|W. King Mott|
Seton Hall University in Orange, N.J., first made headlines with the class last spring, when church officials spoke out against the class, which is taught by associate professor of political science W. King Mott as part of the Women and Gender Studies program. Mott told the media last spring that the course is not intended to promote marriage rights for gay and lesbian families, but to examine the push for family parity, and the objections to it.
"It is one thing to say ’I am for or against gay marriage,’ " said Mott, according to the April 15 edition of the University newspaper, The Setonian. "It’s another to actually understand the issue." Aside from looking at the debate around marriage rights in the United States--including state-level marriage equality, which is offered in five states and the District of Columbia, and ballot initiatives such as Proposition 8, which put the rights of minority families up to popular vote--the course will examine the institution of marriage itself in other cultural contexts. The final assignment in the course of study will be an essay on marriage equality.
"I hope my students gain an appreciation and respect for disinterested analysis that can be used to formulate an informed opinion," Mott told The Setonian, adding, "The best schools offer controversial classes. The class is not about advocacy, but about studying the issue from an academic perspective. It’s about awareness."
But some in the Catholic hierarchy didn’t want to see students offered the class. Newark Archbishop John J. Myers attacked the course as being "not in synch" with Catholic dogma, reported anti-gay religious website LifeSiteNews.com on April 30. Moreover, said LifeSiteNews.com, the archbishop claimed that the Board of Trustees of the university was encouraging that "whatever action is required under the law to protect the Catholicity of this university" be taken in derailing the course of study.
Slamming Mott as a "homosexualist" professor, the LifeSitenews.com article cited the archbishop as saying, "Recent news that a course on same-sex marriage is proposed for the fall schedule at Seton Hall University troubles me greatly." Myers went on to say that "marriage is a union of man and woman, reflecting the complementarity of the sexes." The Catholic view of marriage, the archbishop claimed, "precedes any societal connotation of marriage, and is based on natural law."
Myers went on to denounce the course, saying that it "seeks to promote as legitimate a train of thought that is contrary to what the Church teaches. As a result, the course is not in synch with Catholic teaching."
The archbishop cited Pope Benedict XVI, who told Catholic American instructors during a 2008 visit that, "Teachers and administrators, whether in universities or schools, have the duty and privilege to ensure that students receive instruction in Catholic doctrine and practice. This requires that public witness to the way of Christ, as found in the Gospel and upheld by the Church’s Magisterium, shapes all aspects of an institution’s life, both inside and outside the classroom."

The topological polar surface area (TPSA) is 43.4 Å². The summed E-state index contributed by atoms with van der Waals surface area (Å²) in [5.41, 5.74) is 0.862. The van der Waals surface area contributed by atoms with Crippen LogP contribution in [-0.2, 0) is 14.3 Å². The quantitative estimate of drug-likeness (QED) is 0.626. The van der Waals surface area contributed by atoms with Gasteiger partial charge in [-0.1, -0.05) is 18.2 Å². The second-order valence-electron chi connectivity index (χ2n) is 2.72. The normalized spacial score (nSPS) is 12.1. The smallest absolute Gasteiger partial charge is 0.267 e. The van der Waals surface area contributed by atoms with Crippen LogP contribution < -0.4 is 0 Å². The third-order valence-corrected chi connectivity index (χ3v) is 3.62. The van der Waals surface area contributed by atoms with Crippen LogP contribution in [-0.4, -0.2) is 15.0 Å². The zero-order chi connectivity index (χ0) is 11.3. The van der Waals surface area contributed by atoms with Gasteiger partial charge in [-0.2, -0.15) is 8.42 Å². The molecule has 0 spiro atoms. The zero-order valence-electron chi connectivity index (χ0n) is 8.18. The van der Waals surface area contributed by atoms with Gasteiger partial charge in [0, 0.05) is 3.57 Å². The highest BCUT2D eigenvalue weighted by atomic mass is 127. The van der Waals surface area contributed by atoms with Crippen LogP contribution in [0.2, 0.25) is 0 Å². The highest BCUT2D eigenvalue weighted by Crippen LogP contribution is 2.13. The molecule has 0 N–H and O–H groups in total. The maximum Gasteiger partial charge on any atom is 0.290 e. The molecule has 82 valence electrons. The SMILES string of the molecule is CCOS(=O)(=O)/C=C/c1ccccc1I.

The young minds enrolled at the university expressed enthusiasm for the course. Gesina Phillips, a Junior at Seton Hall University and proponent of GLBT equality, told The Setonian that, "I hope to gain new insights into the issue, as well as a great deal of more knowledge about the politics surrounding the gay marriage debate," Phillips said in an e-mail interview.
Anthony Angelella, a Junior, was "surprised" at the offering, added that article, but went on to say that he was "excited to see what can come from it." Added Angelella, "I think that, as a Catholic myself, the class being offered just shows that a Catholic campus doesn’t have to be so cut and dry about controversial issues."
In the end, two dozen students were able to go to the class and make up their own minds. The class, titled Special Topics in Political Theory: Gay Marriage, initially came with a few regrettable extras, like the security guard at the door--a response to the angry responses and threats of death from anti-gay religious conservatives that Mott received, the Associated Press reported in a Nov. 26 article.
Describing the twice-weekly class as "very lively," Mott said, "A couple of students said they are not going to tell their parents they are taking a class like this because they don’t want the controversy." What they do want, however, is an in-depth analysis of the issue, and that’s what they are getting; the class includes gay and straight students, some of whom are opposed to marriage equality, but the class--which concentrates on the public policy aspect, not the morality, or marriage equality--is conducted in an always-civil manner. Said Mott, "No one is demonizing gay people."
Church officials remain opposed to the course, but that has not deterred Mott, who is in a civil union with his same-sex life partner. The men have four children, the AP reported. Nor is Mott a stranger to the church’s wrath; the article said that Mott suffered a demotion in 2005, when he was removed as associate dean for the Arts and Sciences department.
Mott intends for the course not to be a one-off. He has plans to teach it once again next year, and keep teaching it as long as marriage equality remains a major topic of debate. "People can demonize me all they want to," Mott told the media. "The important thing is to examine the idea."